This grade includes all of the remaining unambiguously hominin taxa not conventionally included in Homo and Paranthropus (see below). The first taxon to be recognized in this grade was Australopithecus africanus Dart 1925. The type specimen, Taung 1, a juvenile skull with a partial natural endocast, was recovered in 1924 from the limeworks at Taung (formerly Taungs), now in South Africa. Most of the other fossil evidence for Au. africanus comes from two caves, Sterkfontein and Makapansgat, with other evidence coming from the Gladysvale cave. Unless the associated skeleton StW 573 from Mb 2 (Clarke, 2008) and 12 hominin fossils recovered from the Jacovec Cavern (Partridge et al., 2003) expands it, the temporal range of Au. africanus is ca. 3–2.4 Ma. The cranium, mandible, and the dentition are well sampled; the postcranial skeleton, and particularly the axial skeleton, is less well represented, but there is at least one specimen of each of the long bones, but many of the fossils have been crushed and deformed by rocks falling on the bones before they were fully fossilized. The picture that has emerged from morphological and functional analyses suggests that although Au. africanus was capable of walking bipedally it was probably more arboreally adapted (i.e., it was a facultative and not an obligate biped) than other archaic hominin taxa, such as Australopithecus afarensis. It had relatively large chewing teeth, and apart from the reduced canines the skull is relatively ape-like. Its mean endocranial volume is ca. 460 cm3. The Sterkfontein evidence suggests that males and females of Au. africanus differed substantially in body size but probably not to the degree they did in Au. afarensis.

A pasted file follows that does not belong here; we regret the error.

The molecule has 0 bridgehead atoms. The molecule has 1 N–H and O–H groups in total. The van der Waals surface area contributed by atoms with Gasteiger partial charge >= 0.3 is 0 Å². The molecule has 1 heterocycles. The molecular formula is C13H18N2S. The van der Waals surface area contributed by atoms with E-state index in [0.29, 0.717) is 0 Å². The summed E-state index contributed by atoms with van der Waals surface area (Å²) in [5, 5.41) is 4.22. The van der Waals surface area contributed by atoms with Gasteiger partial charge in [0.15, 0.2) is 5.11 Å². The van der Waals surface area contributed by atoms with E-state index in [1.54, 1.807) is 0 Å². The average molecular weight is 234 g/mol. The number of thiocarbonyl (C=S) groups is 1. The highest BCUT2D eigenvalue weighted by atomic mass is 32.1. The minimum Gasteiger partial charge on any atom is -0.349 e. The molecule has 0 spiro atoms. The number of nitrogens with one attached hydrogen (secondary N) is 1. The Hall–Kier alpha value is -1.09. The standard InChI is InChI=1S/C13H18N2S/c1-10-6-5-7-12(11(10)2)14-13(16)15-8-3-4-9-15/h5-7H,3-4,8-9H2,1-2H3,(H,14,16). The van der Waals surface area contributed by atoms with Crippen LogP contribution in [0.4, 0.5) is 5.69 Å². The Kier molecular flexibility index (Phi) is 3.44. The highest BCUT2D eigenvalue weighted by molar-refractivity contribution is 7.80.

The taxon Au. afarensis Johanson, White, and Coppens 1978 is only known from East African sites. The type specimen is an adult mandible, LH 4, recovered in 1974 from Laetoli, Tanzania. The largest contribution to the Au. afarensis hypodigm comes from Hadar, but other sites in Ethiopia (Belohdelie, Brown Sands, Dikika, Fejej, Maka, and White Sands) and sites in Kenya (Allia Bay, Koobi Fora, and West Turkana) have contributed to it. The temporal range of Au. afarensis is ca. 3.7–3 Ma (ca. 4–3 Ma if the presence of Au. afarensis is confirmed at Belohdelie and Fejej). The Au. afarensis hypodigm includes a well-preserved skull, partial and fragmented crania, many lower jaws, sufficient limb bones to be able to estimate stature and body mass (Kimbel and Delezene, 2009), and a specimen, A.L.-288, that preserves ca. 25% of the skeleton of an adult female. Most body mass estimates range from ca. 30–45 kg, and the endocranial volume of Au. afarensis is estimated to be between 400 and 550 cm3. It has smaller incisors than those of extant chimps/bonobos, but its premolars and molars are relatively larger. Comparative evidence suggests that the hind limbs of A.L.-288 are substantially shorter than those of a modern human of similar stature. The appearance of the